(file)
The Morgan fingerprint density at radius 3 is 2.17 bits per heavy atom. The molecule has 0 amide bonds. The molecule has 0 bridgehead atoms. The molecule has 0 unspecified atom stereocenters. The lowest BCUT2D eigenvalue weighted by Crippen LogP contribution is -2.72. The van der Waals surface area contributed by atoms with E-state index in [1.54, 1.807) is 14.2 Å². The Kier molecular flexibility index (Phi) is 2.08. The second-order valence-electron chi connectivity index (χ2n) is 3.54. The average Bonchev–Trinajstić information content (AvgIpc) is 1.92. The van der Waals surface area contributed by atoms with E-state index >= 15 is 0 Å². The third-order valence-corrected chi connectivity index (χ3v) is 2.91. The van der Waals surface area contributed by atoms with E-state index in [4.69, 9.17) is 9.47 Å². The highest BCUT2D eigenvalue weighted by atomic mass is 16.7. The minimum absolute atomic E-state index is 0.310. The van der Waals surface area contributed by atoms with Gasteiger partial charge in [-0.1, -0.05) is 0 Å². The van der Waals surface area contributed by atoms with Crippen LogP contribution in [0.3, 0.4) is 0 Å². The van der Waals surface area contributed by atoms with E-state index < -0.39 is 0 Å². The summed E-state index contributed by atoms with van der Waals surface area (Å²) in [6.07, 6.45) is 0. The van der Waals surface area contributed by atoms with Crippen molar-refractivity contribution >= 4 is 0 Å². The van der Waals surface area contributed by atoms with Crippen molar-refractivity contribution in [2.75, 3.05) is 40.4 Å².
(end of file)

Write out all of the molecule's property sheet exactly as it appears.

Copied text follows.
The Morgan fingerprint density at radius 3 is 2.17 bits per heavy atom. The molecule has 0 amide bonds. The molecule has 0 bridgehead atoms. The molecule has 0 unspecified atom stereocenters. The lowest BCUT2D eigenvalue weighted by Crippen LogP contribution is -2.72. The van der Waals surface area contributed by atoms with E-state index in [1.54, 1.807) is 14.2 Å². The Kier molecular flexibility index (Phi) is 2.08. The second-order valence-electron chi connectivity index (χ2n) is 3.54. The average Bonchev–Trinajstić information content (AvgIpc) is 1.92. The van der Waals surface area contributed by atoms with E-state index >= 15 is 0 Å². The third-order valence-corrected chi connectivity index (χ3v) is 2.91. The van der Waals surface area contributed by atoms with E-state index in [4.69, 9.17) is 9.47 Å². The highest BCUT2D eigenvalue weighted by atomic mass is 16.7. The minimum absolute atomic E-state index is 0.310. The van der Waals surface area contributed by atoms with Gasteiger partial charge in [-0.1, -0.05) is 0 Å². The van der Waals surface area contributed by atoms with Crippen LogP contribution in [0.3, 0.4) is 0 Å². The van der Waals surface area contributed by atoms with E-state index < -0.39 is 0 Å². The summed E-state index contributed by atoms with van der Waals surface area (Å²) in [6.07, 6.45) is 0. The van der Waals surface area contributed by atoms with Crippen molar-refractivity contribution >= 4 is 0 Å². The van der Waals surface area contributed by atoms with Crippen molar-refractivity contribution in [2.75, 3.05) is 40.4 Å².